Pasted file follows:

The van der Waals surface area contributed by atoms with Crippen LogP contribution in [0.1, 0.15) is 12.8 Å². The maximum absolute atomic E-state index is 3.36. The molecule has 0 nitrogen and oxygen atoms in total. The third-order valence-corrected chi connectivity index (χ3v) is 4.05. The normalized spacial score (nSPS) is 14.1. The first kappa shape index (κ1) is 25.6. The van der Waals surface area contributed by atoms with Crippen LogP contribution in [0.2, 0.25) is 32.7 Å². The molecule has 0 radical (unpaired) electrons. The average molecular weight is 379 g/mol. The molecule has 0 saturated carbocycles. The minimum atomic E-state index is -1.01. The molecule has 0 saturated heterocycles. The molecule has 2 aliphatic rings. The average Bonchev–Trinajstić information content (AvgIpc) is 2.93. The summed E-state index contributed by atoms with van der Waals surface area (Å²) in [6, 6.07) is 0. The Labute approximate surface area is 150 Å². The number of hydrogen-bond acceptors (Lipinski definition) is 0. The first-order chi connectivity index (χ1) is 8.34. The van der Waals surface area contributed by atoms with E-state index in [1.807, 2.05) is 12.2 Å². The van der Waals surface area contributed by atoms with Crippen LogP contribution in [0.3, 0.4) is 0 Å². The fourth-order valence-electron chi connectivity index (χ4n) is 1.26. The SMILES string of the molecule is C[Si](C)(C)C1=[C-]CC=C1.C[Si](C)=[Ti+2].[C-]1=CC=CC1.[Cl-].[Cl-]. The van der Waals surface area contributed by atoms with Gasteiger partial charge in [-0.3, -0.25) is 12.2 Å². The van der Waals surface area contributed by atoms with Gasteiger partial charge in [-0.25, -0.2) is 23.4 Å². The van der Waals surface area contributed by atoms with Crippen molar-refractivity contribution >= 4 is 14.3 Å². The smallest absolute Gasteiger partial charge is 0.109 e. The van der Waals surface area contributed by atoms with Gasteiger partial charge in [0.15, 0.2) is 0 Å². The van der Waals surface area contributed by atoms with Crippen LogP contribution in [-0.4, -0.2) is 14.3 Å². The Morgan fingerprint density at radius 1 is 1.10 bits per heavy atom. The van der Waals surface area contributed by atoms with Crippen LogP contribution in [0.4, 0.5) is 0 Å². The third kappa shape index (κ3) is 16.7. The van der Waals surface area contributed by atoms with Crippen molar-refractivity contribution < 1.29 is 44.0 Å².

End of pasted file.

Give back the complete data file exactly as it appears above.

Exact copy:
The van der Waals surface area contributed by atoms with Crippen LogP contribution in [0.1, 0.15) is 12.8 Å². The maximum absolute atomic E-state index is 3.36. The molecule has 0 nitrogen and oxygen atoms in total. The third-order valence-corrected chi connectivity index (χ3v) is 4.05. The normalized spacial score (nSPS) is 14.1. The first kappa shape index (κ1) is 25.6. The van der Waals surface area contributed by atoms with Crippen LogP contribution in [0.2, 0.25) is 32.7 Å². The molecule has 0 radical (unpaired) electrons. The average molecular weight is 379 g/mol. The molecule has 0 saturated carbocycles. The minimum atomic E-state index is -1.01. The molecule has 0 saturated heterocycles. The molecule has 2 aliphatic rings. The average Bonchev–Trinajstić information content (AvgIpc) is 2.93. The summed E-state index contributed by atoms with van der Waals surface area (Å²) in [6, 6.07) is 0. The Labute approximate surface area is 150 Å². The number of hydrogen-bond acceptors (Lipinski definition) is 0. The first-order chi connectivity index (χ1) is 8.34. The van der Waals surface area contributed by atoms with E-state index in [1.807, 2.05) is 12.2 Å². The van der Waals surface area contributed by atoms with Crippen LogP contribution in [0.3, 0.4) is 0 Å². The fourth-order valence-electron chi connectivity index (χ4n) is 1.26. The SMILES string of the molecule is C[Si](C)(C)C1=[C-]CC=C1.C[Si](C)=[Ti+2].[C-]1=CC=CC1.[Cl-].[Cl-]. The van der Waals surface area contributed by atoms with Gasteiger partial charge in [-0.3, -0.25) is 12.2 Å². The van der Waals surface area contributed by atoms with Gasteiger partial charge in [-0.25, -0.2) is 23.4 Å². The van der Waals surface area contributed by atoms with Crippen molar-refractivity contribution >= 4 is 14.3 Å². The smallest absolute Gasteiger partial charge is 0.109 e. The van der Waals surface area contributed by atoms with Gasteiger partial charge in [0.15, 0.2) is 0 Å². The van der Waals surface area contributed by atoms with Crippen LogP contribution in [-0.4, -0.2) is 14.3 Å². The Morgan fingerprint density at radius 1 is 1.10 bits per heavy atom. The van der Waals surface area contributed by atoms with Crippen LogP contribution in [0.4, 0.5) is 0 Å². The third kappa shape index (κ3) is 16.7. The van der Waals surface area contributed by atoms with Crippen molar-refractivity contribution < 1.29 is 44.0 Å².